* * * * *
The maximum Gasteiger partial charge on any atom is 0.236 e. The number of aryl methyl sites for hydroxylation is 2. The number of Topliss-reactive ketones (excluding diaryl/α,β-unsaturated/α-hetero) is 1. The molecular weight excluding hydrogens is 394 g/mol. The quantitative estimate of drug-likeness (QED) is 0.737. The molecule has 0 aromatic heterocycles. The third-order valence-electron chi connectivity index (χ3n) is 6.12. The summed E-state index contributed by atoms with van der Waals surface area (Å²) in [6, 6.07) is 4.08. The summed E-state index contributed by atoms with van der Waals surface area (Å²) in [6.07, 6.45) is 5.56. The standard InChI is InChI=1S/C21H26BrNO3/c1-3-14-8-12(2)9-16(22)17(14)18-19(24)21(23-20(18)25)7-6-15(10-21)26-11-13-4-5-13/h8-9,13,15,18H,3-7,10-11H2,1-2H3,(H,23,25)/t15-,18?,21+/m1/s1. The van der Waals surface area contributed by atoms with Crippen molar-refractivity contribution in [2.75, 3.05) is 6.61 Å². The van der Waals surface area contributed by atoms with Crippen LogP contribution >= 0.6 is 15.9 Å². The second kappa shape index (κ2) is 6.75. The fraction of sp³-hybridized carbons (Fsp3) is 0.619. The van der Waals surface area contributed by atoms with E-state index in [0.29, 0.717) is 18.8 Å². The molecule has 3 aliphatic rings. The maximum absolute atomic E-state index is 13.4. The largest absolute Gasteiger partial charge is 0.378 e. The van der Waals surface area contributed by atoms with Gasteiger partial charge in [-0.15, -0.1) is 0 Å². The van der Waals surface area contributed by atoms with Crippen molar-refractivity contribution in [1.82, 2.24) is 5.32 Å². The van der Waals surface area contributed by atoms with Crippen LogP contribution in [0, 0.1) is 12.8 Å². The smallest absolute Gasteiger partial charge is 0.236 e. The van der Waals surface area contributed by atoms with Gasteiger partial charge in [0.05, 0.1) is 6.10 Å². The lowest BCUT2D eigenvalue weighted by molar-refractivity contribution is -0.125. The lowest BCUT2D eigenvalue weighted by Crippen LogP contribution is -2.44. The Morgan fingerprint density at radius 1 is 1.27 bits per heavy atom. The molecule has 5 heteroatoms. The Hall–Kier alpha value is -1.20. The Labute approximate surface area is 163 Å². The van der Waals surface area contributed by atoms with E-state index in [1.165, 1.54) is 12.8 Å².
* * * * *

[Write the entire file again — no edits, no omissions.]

The maximum Gasteiger partial charge on any atom is 0.236 e. The number of aryl methyl sites for hydroxylation is 2. The number of Topliss-reactive ketones (excluding diaryl/α,β-unsaturated/α-hetero) is 1. The molecular weight excluding hydrogens is 394 g/mol. The quantitative estimate of drug-likeness (QED) is 0.737. The molecule has 0 aromatic heterocycles. The third-order valence-electron chi connectivity index (χ3n) is 6.12. The summed E-state index contributed by atoms with van der Waals surface area (Å²) in [6, 6.07) is 4.08. The summed E-state index contributed by atoms with van der Waals surface area (Å²) in [6.07, 6.45) is 5.56. The standard InChI is InChI=1S/C21H26BrNO3/c1-3-14-8-12(2)9-16(22)17(14)18-19(24)21(23-20(18)25)7-6-15(10-21)26-11-13-4-5-13/h8-9,13,15,18H,3-7,10-11H2,1-2H3,(H,23,25)/t15-,18?,21+/m1/s1. The van der Waals surface area contributed by atoms with Crippen molar-refractivity contribution in [2.75, 3.05) is 6.61 Å². The van der Waals surface area contributed by atoms with Crippen LogP contribution >= 0.6 is 15.9 Å². The second kappa shape index (κ2) is 6.75. The fraction of sp³-hybridized carbons (Fsp3) is 0.619. The van der Waals surface area contributed by atoms with E-state index in [0.29, 0.717) is 18.8 Å². The molecule has 3 aliphatic rings. The maximum absolute atomic E-state index is 13.4. The largest absolute Gasteiger partial charge is 0.378 e. The van der Waals surface area contributed by atoms with Gasteiger partial charge in [-0.15, -0.1) is 0 Å². The van der Waals surface area contributed by atoms with Crippen molar-refractivity contribution in [1.82, 2.24) is 5.32 Å². The van der Waals surface area contributed by atoms with Crippen LogP contribution in [0, 0.1) is 12.8 Å². The smallest absolute Gasteiger partial charge is 0.236 e. The van der Waals surface area contributed by atoms with Gasteiger partial charge in [0.05, 0.1) is 6.10 Å². The lowest BCUT2D eigenvalue weighted by molar-refractivity contribution is -0.125. The lowest BCUT2D eigenvalue weighted by Crippen LogP contribution is -2.44. The Morgan fingerprint density at radius 1 is 1.27 bits per heavy atom. The molecule has 5 heteroatoms. The Hall–Kier alpha value is -1.20. The Labute approximate surface area is 163 Å². The van der Waals surface area contributed by atoms with E-state index in [1.165, 1.54) is 12.8 Å².